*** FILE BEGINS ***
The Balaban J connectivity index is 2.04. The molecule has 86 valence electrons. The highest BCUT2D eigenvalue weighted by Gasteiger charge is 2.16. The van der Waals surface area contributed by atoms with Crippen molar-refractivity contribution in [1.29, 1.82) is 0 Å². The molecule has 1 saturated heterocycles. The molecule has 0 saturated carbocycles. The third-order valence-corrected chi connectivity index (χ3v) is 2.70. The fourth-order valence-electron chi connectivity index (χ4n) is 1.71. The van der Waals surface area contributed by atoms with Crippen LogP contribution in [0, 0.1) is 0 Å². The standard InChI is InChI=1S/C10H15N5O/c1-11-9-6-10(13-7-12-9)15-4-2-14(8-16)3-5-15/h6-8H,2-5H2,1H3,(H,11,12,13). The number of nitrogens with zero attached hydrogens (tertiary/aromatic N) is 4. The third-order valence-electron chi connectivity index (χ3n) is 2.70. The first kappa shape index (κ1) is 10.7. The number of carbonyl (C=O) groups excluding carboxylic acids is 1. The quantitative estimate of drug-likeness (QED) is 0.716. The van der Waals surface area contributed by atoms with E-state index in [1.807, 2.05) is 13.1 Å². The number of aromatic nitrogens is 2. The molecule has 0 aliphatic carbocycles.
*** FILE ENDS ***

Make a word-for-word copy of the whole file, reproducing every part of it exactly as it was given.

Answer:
The Balaban J connectivity index is 2.04. The molecule has 86 valence electrons. The highest BCUT2D eigenvalue weighted by Gasteiger charge is 2.16. The van der Waals surface area contributed by atoms with Crippen molar-refractivity contribution in [1.29, 1.82) is 0 Å². The molecule has 1 saturated heterocycles. The molecule has 0 saturated carbocycles. The third-order valence-corrected chi connectivity index (χ3v) is 2.70. The fourth-order valence-electron chi connectivity index (χ4n) is 1.71. The van der Waals surface area contributed by atoms with Crippen LogP contribution in [0, 0.1) is 0 Å². The standard InChI is InChI=1S/C10H15N5O/c1-11-9-6-10(13-7-12-9)15-4-2-14(8-16)3-5-15/h6-8H,2-5H2,1H3,(H,11,12,13). The number of nitrogens with zero attached hydrogens (tertiary/aromatic N) is 4. The third-order valence-electron chi connectivity index (χ3n) is 2.70. The first kappa shape index (κ1) is 10.7. The number of carbonyl (C=O) groups excluding carboxylic acids is 1. The quantitative estimate of drug-likeness (QED) is 0.716. The van der Waals surface area contributed by atoms with E-state index in [1.807, 2.05) is 13.1 Å². The number of aromatic nitrogens is 2. The molecule has 0 aliphatic carbocycles.